What vitamins should I take? Aguulp supplements

What Vitamins should I take?

What vitamins should I take? - Aguulp

What Vitamins should you take for a healthy lifestyle?

We give you the best vitamins to take as part of your healthy daily lifestyle.

Vitamin D – The sunshine vitamin

Vitamin D has been found to play a significant role in the function of the immune system. Often referred to as the ‘sunshine’ vitamin as the body primarily obtains it from the sunlight where it is synthesised in the skin. Due to lack of sunshine in the UK, vitamin D deficiency is thought to be widespread. Deficiency of this important vitamin D compromises our ability to fight infection and increases our susceptibility to illness and infection. Studies are currently underway to determine the role vitamin D may play in the prevention of respiratory infections, including COVID19. During the winter months it is now an official government recommendation for everyone in the UK to take vitamin D supplements, even more reason to consider taking a supplement as we head into a change of season.


Increase antioxidants

Antioxidants are natural compounds that help protect the body from harmful free radicals which can cause damage to the cells, impairing the immune system which leads to increased susceptibility of infections and disease. Vitamin A, C, E and the minerals zinc and selenium are all powerful antioxidants which play an important role in immunity. We can increase these nutrients in our diet by consuming plenty of fresh fruits and vegetables. Broccoli, Brussels sprouts, sweet potato, carrots, oranges, berries, kiwi fruit and fresh pineapple are particularly good sources.


Vitamin C

In particular, vitamin C is a key nutrient renowned for its role in immunity. Not only is vitamin C a powerful antioxidant, it has anti-inflammatory properties and supports the body’s ability to fight infection. It increases white blood cells and can block viruses from entering cells. Vitamin C has been shown to shorten the duration of the common cold, and in certain cases when people are exposed to brief periods of intense physical exercise, vitamin C has been shown to even prevent a cold.  Vitamin C has also been shown to support a healthy stress response and since we know stress suppresses immunity ensuring you get enough vitamin C vital at this current time where anxiety and stress levels are high. The focus is also on vitamin C at this current time in relation to COVID19 for the role vitamin C may play in the clinical management of severe acute respiratory infection (SARI) (the severe pneumonia which has been caused by the new coronavirus strain) as randomised controlled trials are currently underway as part of the research into the benefits it may provide.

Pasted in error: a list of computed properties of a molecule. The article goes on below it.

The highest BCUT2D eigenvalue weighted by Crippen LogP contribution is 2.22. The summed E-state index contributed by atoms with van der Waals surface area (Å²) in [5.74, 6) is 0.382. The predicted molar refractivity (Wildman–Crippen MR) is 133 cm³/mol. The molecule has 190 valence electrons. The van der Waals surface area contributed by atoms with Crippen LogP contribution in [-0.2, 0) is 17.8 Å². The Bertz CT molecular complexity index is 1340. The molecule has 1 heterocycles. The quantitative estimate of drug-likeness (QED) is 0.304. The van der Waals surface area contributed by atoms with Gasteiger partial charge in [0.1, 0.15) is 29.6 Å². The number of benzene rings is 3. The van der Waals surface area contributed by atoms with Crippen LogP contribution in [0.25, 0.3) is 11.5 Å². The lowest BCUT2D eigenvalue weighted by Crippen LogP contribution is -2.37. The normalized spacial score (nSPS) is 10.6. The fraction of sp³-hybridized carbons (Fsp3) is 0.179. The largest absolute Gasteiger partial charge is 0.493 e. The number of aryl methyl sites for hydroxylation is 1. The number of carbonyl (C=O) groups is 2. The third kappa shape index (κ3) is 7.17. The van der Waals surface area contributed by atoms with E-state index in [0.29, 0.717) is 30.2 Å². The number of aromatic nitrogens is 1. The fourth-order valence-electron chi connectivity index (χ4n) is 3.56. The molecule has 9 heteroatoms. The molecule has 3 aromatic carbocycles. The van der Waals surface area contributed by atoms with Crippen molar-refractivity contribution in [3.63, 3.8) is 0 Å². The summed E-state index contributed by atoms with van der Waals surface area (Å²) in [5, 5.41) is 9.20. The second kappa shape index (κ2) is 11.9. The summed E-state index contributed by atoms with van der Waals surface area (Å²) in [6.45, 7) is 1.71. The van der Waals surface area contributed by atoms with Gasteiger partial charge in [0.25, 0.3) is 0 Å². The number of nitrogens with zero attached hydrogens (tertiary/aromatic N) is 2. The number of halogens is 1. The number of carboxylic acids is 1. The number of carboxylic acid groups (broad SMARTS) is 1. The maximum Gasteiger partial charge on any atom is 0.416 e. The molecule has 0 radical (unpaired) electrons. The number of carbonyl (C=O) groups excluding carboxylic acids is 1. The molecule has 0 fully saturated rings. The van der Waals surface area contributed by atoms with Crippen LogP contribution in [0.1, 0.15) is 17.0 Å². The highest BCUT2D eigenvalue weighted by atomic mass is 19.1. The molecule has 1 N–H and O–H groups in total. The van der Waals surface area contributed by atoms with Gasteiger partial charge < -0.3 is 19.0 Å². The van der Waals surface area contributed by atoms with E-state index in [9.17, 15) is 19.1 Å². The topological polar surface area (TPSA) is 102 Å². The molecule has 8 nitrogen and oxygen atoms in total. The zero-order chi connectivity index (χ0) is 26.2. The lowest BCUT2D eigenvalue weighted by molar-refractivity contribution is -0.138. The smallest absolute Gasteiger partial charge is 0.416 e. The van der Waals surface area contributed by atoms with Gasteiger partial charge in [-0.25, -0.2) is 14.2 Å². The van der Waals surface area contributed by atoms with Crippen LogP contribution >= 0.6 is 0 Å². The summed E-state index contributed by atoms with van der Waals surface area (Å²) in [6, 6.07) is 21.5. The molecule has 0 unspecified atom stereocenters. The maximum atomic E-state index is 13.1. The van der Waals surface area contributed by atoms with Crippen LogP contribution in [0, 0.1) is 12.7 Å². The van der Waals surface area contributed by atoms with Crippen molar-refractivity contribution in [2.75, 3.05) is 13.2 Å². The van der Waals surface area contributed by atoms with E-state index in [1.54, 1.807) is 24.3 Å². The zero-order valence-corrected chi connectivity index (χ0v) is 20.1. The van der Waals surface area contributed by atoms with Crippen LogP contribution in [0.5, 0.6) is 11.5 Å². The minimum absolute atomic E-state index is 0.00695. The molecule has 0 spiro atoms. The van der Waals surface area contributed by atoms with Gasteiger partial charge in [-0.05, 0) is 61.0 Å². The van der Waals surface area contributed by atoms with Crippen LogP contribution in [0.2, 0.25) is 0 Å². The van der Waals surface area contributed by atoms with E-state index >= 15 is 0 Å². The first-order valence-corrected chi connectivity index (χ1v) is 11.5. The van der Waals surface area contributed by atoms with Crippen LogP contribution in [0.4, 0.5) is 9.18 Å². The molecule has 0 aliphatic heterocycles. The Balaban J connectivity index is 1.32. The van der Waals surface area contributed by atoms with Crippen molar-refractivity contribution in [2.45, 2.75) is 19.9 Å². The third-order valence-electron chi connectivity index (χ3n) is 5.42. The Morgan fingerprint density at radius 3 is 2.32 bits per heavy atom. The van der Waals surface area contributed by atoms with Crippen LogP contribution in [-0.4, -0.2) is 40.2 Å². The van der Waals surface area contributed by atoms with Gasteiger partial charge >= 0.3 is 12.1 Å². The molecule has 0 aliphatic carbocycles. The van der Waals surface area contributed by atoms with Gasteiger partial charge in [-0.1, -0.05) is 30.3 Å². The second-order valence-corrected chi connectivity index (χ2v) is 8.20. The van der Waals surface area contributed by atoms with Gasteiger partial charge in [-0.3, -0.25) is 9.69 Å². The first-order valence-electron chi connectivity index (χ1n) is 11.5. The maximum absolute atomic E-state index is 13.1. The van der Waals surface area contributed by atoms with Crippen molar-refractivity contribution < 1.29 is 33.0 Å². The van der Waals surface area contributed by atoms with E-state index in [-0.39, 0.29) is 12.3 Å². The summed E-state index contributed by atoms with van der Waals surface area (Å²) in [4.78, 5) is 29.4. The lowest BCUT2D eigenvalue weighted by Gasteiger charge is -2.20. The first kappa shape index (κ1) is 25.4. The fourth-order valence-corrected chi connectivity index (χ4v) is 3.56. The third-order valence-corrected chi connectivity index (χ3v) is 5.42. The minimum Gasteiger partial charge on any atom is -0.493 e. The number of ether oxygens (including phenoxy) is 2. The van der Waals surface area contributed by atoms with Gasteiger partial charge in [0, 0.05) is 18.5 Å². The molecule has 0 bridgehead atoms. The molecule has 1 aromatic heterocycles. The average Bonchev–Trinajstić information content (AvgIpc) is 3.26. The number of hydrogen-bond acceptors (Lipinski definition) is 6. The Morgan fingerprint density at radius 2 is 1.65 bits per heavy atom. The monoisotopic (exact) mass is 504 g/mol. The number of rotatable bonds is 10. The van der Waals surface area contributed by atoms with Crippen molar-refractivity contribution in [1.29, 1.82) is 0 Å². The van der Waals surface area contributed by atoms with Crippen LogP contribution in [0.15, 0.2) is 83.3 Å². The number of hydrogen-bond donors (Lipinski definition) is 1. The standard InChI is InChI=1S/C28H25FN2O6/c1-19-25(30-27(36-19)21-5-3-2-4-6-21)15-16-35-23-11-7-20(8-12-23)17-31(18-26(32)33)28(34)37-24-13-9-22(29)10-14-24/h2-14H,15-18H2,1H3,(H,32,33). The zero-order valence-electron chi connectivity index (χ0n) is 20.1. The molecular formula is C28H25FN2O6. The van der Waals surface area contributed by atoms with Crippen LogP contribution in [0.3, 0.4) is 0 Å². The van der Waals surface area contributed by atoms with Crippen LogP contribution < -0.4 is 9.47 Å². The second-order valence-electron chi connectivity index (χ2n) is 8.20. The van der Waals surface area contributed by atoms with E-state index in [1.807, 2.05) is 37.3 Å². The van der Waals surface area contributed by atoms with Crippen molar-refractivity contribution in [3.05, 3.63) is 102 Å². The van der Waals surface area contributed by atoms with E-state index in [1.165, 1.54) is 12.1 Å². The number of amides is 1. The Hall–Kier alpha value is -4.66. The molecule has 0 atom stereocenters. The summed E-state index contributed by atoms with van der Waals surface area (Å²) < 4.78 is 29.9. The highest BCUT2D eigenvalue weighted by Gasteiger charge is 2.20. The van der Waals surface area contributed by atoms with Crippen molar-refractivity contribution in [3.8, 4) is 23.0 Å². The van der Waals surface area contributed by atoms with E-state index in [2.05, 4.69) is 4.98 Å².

A severe deficiency of zinc is known to suppress immune function, and even mild to moderate deficiency can have a negative impact on the immune system’s ability to deal with infection. Zinc supports the function and proliferation of various immune cells. You can include zinc food sources by including meat, egg yolks, legumes, mushrooms, nuts and seeds and oats and as a therapeutic intervention and since zinc is so important, a zinc supplement may be useful where extra immune support is required. It is important to note however that if you regularly take zinc in supplement form it is important to balance this with copper, as excess zinc can cause copper deficiency and vice versa.



Selenium is a vital antioxidant and important for the immune system as it protects the immune system by preventing free radicals that can damage the body.  It is believed that selenium deficiency may be linked to a host of viral outbreaks, including new strains of influenza and therefore it is of particular importance at this present time to ensure we are providing our body with adequate amounts. Selenium can be obtained through the diet by consuming brazil nuts, broccoli, brown rice, chicken, salmon and wholegrains. A supplement may be of particular use at this current time to ensure optimal levels.


Vitamin A